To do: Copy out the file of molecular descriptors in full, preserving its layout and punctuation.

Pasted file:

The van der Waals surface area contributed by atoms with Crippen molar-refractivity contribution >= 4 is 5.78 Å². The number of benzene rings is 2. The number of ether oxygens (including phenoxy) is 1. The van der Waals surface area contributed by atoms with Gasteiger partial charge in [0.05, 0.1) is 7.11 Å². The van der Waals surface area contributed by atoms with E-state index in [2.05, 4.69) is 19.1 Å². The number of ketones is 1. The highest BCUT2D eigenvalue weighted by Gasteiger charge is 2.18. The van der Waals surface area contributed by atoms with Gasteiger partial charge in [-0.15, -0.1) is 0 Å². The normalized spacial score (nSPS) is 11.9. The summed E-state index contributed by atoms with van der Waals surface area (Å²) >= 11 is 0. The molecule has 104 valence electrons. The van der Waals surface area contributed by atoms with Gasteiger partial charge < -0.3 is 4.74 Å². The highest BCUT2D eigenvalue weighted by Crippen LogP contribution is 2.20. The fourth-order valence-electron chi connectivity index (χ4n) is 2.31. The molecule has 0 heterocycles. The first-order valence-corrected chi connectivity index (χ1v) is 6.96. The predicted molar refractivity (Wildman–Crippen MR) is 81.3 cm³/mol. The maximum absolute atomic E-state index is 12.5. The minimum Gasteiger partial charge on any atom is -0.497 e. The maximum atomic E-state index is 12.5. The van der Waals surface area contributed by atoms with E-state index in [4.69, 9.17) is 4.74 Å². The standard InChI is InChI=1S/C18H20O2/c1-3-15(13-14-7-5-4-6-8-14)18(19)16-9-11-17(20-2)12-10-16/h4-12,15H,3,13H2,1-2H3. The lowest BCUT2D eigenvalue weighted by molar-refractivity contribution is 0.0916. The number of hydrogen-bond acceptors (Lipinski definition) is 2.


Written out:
The van der Waals surface area contributed by atoms with Crippen molar-refractivity contribution >= 4 is 5.78 Å². The number of benzene rings is 2. The number of ether oxygens (including phenoxy) is 1. The van der Waals surface area contributed by atoms with Gasteiger partial charge in [0.05, 0.1) is 7.11 Å². The van der Waals surface area contributed by atoms with E-state index in [2.05, 4.69) is 19.1 Å². The number of ketones is 1. The highest BCUT2D eigenvalue weighted by Gasteiger charge is 2.18. The van der Waals surface area contributed by atoms with Gasteiger partial charge in [-0.15, -0.1) is 0 Å². The normalized spacial score (nSPS) is 11.9. The summed E-state index contributed by atoms with van der Waals surface area (Å²) >= 11 is 0. The molecule has 104 valence electrons. The van der Waals surface area contributed by atoms with Gasteiger partial charge < -0.3 is 4.74 Å². The highest BCUT2D eigenvalue weighted by Crippen LogP contribution is 2.20. The fourth-order valence-electron chi connectivity index (χ4n) is 2.31. The molecule has 0 heterocycles. The first-order valence-corrected chi connectivity index (χ1v) is 6.96. The predicted molar refractivity (Wildman–Crippen MR) is 81.3 cm³/mol. The maximum absolute atomic E-state index is 12.5. The minimum Gasteiger partial charge on any atom is -0.497 e. The maximum atomic E-state index is 12.5. The van der Waals surface area contributed by atoms with E-state index in [4.69, 9.17) is 4.74 Å². The standard InChI is InChI=1S/C18H20O2/c1-3-15(13-14-7-5-4-6-8-14)18(19)16-9-11-17(20-2)12-10-16/h4-12,15H,3,13H2,1-2H3. The lowest BCUT2D eigenvalue weighted by molar-refractivity contribution is 0.0916. The number of hydrogen-bond acceptors (Lipinski definition) is 2.